Step 4: Back to the U.S.

Fast Facts:

  • The United States imports an average of about 370,000 pounds (worth nearly $450,000) of California market squid every year
  • That’s about 1% of what the U.S. exports
  • Market squid processed in China doesn’t necessarily have to have a “made in China” label

Exports vs Imports

From 2010 to 2015, the United States exported an average of about 26 million pounds (worth more than $77 million) of D. opalescens every year. During that same time period, the U.S. imported an average of about 370,000 pounds (worth nearly $450,000) every year. That’s an average of about one percent (1.4%) a year.

In 2015, we exported 58,277,701 pounds ($37,988,095) of market squid and imported 269,122 pounds ($246,848). That means we only imported less than one percent (0.46%) of the same squid that we exported that year.


Seafood that’s processed in China isn’t necessarily required to be labeled that way. Country of Origin Labeling laws require the product to be labeled with the country where where the product was manufactured, produced, or grown. In order for the product to be labeled with the country where it was processed, a “substantial transformation” must take place there. A “substantial transformation” could be something like smoking, breading, or mixing with other ingredients. Since this isn’t the case, market squid still gets a “product of the USA” label, leaving consumers unaware of the journey from boat to plate.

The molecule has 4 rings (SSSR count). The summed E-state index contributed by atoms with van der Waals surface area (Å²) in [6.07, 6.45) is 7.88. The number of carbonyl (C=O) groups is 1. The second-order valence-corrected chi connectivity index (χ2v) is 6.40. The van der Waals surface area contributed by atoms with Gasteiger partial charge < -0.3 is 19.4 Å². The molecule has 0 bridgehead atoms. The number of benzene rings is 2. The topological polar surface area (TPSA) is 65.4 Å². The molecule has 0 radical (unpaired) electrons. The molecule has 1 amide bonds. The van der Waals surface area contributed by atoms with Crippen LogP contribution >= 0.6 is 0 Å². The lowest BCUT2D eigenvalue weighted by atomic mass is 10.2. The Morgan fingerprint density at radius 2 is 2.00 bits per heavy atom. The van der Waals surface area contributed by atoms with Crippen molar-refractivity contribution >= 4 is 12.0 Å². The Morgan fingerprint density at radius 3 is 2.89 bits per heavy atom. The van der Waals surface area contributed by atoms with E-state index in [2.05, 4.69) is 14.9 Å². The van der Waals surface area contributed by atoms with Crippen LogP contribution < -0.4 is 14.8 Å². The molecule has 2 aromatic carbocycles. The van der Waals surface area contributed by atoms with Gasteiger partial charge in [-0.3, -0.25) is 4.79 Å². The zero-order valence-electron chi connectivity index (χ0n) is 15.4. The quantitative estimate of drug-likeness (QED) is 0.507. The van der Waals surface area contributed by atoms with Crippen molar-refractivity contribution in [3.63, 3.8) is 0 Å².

Why doesn’t that 1% stay here?

The biggest reason is that market squid has very little shelf life, so it has to be frozen pretty quickly and therefore isn't often sold fresh off the boat. Additionally, processing market squid isn’t easy and it’s much cheaper to do in China. There are several efforts underway to sell more market squid directly to consumers, but in most cases, it’s still frozen at least once.

Can you buy local California market squid in California?

Yes! But only sometimes. Find out more in the next post!